Longtime readers know I occasionally get fixated on bellybutton-gazing-type pointless ponderings, and then feel the need to share. This weekend was all about the human capacity to consume mass amounts of information, and then fuggetaboutit.
In college I had this professor, who was absolutely phenomenal, in spite of the fact that her classes never actually covered what they were meant to. She spoke several languages, and said she had forgotten several as well. She spent a year in the Amazon doing research for her doctorate, and learned to speak the local dialect, but not long after her study was complete forgot most of what she learned. It’s not uncommon, tons of people grow up and forget a language they knew quite well as a child. Or perhaps you took French all four years of high school, and then in college, and spent six months in Paris for a study abroad program, and now you can barely order foie gras (gross). It’s amazing, really, to think a person could spend the time to learn a language fluently, only to have it slip away from disuse.
I have two degrees in Anthropology, and spent countless hours studying, writing, and cramming my head with theories. Maybe, and this is a big maybe, I retained 15% of what I learned. Yes, I remember the basic principals and theories and whatnot, but no longer the specifics of who said what, when and in what context. That’s pretty pathetic, especially considering the amount I have left to pay off my student loans, and years of my life I dedicated to my studies. On the other hand, fifteen percent is a hell of a lot more than I remember from high school, and if I had to put a percentage on the information I retained from those years, it would probably be .00000001%. So maybe I got my money’s worth in college after all.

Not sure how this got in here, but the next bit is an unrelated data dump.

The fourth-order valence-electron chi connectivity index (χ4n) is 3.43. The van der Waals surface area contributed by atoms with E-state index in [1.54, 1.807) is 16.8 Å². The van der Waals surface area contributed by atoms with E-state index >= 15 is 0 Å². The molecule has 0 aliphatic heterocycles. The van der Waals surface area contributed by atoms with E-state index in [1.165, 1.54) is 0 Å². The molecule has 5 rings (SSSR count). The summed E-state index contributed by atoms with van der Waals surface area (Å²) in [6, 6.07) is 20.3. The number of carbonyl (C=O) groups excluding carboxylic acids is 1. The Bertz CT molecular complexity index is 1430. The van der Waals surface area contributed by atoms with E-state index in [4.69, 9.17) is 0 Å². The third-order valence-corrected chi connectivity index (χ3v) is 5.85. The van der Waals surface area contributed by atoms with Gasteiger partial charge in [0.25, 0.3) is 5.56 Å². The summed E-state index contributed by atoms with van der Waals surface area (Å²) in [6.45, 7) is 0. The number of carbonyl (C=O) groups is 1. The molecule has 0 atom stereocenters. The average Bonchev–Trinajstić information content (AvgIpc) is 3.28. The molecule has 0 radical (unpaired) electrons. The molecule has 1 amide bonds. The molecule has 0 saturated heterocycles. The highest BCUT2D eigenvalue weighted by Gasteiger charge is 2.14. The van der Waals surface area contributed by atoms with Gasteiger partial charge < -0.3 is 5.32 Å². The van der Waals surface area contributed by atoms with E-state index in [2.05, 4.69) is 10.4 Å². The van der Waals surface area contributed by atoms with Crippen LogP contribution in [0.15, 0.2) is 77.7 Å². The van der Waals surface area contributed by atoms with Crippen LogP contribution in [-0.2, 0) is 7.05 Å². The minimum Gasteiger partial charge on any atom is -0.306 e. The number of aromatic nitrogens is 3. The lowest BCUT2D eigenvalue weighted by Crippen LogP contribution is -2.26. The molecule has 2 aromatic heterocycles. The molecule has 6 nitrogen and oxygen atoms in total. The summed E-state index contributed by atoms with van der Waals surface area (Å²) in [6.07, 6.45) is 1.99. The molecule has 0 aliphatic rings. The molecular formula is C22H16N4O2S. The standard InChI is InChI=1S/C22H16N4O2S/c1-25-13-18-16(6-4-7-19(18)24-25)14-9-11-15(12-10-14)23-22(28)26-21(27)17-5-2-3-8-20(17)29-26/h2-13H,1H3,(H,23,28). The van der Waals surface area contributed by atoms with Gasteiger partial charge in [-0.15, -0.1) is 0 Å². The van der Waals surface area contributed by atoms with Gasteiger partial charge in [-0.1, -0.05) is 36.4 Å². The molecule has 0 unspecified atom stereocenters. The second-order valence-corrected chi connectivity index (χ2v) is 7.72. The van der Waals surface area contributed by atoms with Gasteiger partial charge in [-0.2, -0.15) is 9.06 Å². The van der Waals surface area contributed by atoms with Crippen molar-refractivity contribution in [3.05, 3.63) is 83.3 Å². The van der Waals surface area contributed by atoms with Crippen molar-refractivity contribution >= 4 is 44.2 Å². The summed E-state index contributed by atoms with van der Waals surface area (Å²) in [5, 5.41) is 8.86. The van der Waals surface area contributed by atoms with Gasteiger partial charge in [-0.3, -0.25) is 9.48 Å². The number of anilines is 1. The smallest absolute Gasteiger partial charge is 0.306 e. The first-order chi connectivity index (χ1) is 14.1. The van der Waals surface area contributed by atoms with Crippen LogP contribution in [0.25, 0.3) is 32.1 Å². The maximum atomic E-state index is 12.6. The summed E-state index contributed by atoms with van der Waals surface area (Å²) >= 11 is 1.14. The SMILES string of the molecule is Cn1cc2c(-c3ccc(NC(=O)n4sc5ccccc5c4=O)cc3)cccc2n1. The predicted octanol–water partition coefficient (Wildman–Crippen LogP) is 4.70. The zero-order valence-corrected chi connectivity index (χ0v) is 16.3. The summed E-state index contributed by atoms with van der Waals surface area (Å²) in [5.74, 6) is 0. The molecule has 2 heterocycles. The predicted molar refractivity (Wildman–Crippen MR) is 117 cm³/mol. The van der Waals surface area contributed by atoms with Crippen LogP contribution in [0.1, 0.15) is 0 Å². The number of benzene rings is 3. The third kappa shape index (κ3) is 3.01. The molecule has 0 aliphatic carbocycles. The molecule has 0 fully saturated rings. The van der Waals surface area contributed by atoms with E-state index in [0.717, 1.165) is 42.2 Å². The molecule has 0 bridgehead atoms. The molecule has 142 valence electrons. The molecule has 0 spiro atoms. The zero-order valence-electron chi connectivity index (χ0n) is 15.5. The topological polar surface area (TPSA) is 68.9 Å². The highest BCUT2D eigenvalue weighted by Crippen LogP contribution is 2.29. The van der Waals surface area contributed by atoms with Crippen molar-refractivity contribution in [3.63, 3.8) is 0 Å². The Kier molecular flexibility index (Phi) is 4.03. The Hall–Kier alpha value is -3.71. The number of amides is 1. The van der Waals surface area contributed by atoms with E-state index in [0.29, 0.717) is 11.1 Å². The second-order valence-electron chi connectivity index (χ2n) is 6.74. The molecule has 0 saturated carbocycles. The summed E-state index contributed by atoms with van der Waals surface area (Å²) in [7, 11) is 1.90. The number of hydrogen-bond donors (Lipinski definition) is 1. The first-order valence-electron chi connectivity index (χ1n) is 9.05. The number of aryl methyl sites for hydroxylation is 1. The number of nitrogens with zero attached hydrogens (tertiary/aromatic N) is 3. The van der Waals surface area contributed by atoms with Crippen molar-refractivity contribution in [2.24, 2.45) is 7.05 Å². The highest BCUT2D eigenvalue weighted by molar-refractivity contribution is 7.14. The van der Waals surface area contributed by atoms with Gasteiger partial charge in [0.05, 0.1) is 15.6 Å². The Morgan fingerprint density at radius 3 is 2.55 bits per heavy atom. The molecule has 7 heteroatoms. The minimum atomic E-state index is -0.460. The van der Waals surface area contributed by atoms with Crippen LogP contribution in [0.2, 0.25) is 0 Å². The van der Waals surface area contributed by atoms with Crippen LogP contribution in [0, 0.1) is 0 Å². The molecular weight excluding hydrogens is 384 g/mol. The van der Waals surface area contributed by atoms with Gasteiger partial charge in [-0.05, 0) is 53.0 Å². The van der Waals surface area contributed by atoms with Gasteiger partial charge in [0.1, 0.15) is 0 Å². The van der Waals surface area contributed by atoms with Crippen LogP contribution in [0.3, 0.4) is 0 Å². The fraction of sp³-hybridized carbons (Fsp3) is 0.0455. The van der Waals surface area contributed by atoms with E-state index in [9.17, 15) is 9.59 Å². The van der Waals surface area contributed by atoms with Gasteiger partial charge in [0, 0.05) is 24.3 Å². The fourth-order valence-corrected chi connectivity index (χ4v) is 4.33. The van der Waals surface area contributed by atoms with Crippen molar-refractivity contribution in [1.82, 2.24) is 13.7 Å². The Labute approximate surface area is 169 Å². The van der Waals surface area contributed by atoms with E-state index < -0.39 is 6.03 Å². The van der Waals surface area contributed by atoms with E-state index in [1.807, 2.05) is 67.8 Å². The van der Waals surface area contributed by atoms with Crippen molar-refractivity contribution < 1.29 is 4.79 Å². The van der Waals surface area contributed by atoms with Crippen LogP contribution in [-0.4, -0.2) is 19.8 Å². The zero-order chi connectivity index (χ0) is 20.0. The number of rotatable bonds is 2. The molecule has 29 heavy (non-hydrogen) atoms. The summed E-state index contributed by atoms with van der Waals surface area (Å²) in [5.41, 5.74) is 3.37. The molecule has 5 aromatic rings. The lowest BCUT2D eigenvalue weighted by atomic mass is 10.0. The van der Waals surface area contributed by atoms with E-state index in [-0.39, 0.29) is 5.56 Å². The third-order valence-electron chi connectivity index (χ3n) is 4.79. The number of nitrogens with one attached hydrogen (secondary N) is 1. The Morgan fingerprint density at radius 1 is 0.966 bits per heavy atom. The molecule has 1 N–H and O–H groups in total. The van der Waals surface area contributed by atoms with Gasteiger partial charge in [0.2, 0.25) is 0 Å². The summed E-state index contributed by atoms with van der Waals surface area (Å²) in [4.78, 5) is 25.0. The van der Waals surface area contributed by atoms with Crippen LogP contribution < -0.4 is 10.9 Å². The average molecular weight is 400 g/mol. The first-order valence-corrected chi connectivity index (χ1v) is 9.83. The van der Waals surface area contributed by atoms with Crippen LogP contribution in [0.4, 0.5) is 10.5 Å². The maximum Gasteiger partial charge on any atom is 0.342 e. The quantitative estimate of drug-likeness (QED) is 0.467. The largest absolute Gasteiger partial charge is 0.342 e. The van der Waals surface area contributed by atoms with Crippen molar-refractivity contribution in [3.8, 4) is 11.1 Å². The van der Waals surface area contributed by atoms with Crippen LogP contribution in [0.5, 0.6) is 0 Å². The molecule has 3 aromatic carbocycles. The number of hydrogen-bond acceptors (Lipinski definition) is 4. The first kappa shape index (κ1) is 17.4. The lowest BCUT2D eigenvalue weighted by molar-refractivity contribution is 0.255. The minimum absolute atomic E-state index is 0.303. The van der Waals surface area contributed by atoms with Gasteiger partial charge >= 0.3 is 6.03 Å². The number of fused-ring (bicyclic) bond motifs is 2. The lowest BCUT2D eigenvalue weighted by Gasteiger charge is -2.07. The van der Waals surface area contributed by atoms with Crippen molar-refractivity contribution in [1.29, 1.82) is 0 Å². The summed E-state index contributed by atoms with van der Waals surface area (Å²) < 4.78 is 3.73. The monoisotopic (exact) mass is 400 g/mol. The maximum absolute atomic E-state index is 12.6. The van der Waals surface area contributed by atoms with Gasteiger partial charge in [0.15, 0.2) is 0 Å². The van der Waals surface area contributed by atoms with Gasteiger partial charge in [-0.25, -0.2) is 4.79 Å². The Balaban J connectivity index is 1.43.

Anyway, I’m more interested in the things we forget aside from what we learned in school. It’s one thing to fill your head with information for a test, vomit it out, and then forget about it when it no longer serves a purpose. It’s an entirely different thing when we forget something physical, like pain, which we fortunately have the ability to push out of our minds. Just ask anyone with multiple tattoos or piercings, or better yet, a mother with multiple kids.
To me, the most bizarre form of forgetting is when it’s personal, like names of people and places and restaurants we once knew. Sometimes we forget things we shouldn’t, and as a result end up making the same mistake repeatedly. I’m sure everyone knows a person that swears off dating assholes, and then conveniently forgets all about it when the next douche bag comes along.
Our capacity to forget about heartbreak can be both good and bad. Yes, it’s harmful when a person consistently falls for the wrong person, each time neglecting (often purposefully) to remember how painful it is when the relationship goes south. However, forgetting heartbreak is probably more useful than not. It allows us to get over that bad relationship, or maybe the good one that we thought would never end but did, and move on with life. And how could one possibly bear to start anew with another person if they couldn’t let go of their previous breakup?
Okay, end bellybutton time. I have errands to run, and of course, forgot where I put my keys. Happy Monday y’all.